Marc Cocker- Look at the grouse! Look at the grouse! (courtesy literarynorfolk.co.uk)

Marc Cocker of the guardian.co.uk‘s Country Diary [above] finds modern day pheasant hunting most disagreeable. “The perpetual fusillade of guns from across the other side of the Yare sounded like the Somme. One wonders if that audible violence, which is surely peculiar to the killing inflicted by industrial societies, also measures our alienation from the natural landscape? One thinks, by contrast, of the silence and stealth that must always have surrounded hunters from the Paleolithic until the middle ages.” One forgets the fact that much of the hunting in human history involved driving animals over cliffs or into pits, which was probably not what you’d call quiet either. Anyway, Marc’s not one to trifle over facts. For example, he believes the development of the modern shotguns led to the massacre at Columbine . . .

The innovation that unleashed this form of arithmetical ritual was the 1847 invention of the breech-loading shotgun. One is tempted to speculate that there is a psychological continuum that stretches from that moment to the high slaughter of modern video games and even perhaps unto Columbine: a view of killing as entertainment with numbers. Yet in real hunting should the hunter not savour death sparingly, ringfencing it with meaning and significance so that there is a genuine transaction between predator and prey.

Is that a trick question? Marc’s nostalgia for the Paleolithic era indicates that his antipathy towards blood sports is a matter of style rather than ethics. One of his commentators sums it up very nicely indeed.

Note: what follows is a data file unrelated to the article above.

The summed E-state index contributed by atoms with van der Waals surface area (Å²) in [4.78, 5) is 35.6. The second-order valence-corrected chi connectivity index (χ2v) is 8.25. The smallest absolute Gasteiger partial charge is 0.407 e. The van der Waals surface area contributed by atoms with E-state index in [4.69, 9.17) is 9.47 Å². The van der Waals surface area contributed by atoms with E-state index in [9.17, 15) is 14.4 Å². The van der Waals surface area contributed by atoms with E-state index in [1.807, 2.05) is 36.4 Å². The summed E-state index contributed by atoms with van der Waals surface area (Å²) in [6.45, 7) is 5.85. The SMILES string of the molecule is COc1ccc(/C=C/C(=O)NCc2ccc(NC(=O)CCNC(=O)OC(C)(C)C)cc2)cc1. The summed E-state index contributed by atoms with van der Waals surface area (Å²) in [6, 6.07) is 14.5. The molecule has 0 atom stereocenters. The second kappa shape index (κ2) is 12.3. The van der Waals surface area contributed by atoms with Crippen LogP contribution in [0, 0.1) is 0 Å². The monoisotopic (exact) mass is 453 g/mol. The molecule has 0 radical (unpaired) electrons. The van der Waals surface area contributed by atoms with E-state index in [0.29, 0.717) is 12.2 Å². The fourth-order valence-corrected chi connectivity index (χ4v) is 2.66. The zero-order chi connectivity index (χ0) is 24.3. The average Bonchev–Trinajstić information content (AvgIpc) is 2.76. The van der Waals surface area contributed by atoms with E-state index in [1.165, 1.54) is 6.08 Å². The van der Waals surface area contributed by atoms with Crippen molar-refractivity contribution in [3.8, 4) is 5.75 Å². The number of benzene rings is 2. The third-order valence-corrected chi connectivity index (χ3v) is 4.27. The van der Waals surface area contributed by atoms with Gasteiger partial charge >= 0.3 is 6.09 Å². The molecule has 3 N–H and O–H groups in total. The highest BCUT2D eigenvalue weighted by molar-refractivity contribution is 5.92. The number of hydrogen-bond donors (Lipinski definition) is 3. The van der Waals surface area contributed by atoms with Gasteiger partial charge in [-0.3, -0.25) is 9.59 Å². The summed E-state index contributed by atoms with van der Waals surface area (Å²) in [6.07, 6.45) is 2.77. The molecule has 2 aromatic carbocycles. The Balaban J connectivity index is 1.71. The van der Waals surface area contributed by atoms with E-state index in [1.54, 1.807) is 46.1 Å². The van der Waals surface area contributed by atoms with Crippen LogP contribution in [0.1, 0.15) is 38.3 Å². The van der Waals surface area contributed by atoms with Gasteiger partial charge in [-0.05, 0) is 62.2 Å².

For many of the participants, the shoot is a façade. The guns are there to show off; the cars, the antique shotguns, the ill gotten lucre…many a deal is wrapped up over lunch. The newly recruited beaters, women, dressed immaculately in the appropriate attire and their children, like miniature keepers, waistcoat and plus fours. Lurking underneath this showy exterior however, the terrier boys, the baiters, for whom the killing is the key, a year round addiction to slaughter just to give the pheasant free reign. The bullying, the threats, illegal firearms and poaching, all underpin this excuse for sport practiced by the vulgar nouveau riche.

Someday the English will not see the world through the lens of class warfare. Meanwhile, thank God we’re not them.

42 Responses to UK Guardian: Shooting Pheasant Should Be Less Unpleasant

  1. The good news:England will once again respect the power of arms inside of a decade, if not two.

    The bad news:That’s because in 20 years England will be a Muslim nation.

      • I’d like to think we can at least pull one last daring Dunkirk-style rescue operation before that happens.
        There’s good folks across the pond, especially the ones that sport the ‘jack on their arms. The problem is, twits like this guy have gone to such great lengths to leave them defenseless, both in terms of the literal GUNZ!!! and in the societal sense, that they will have little they can do to hold on to their country.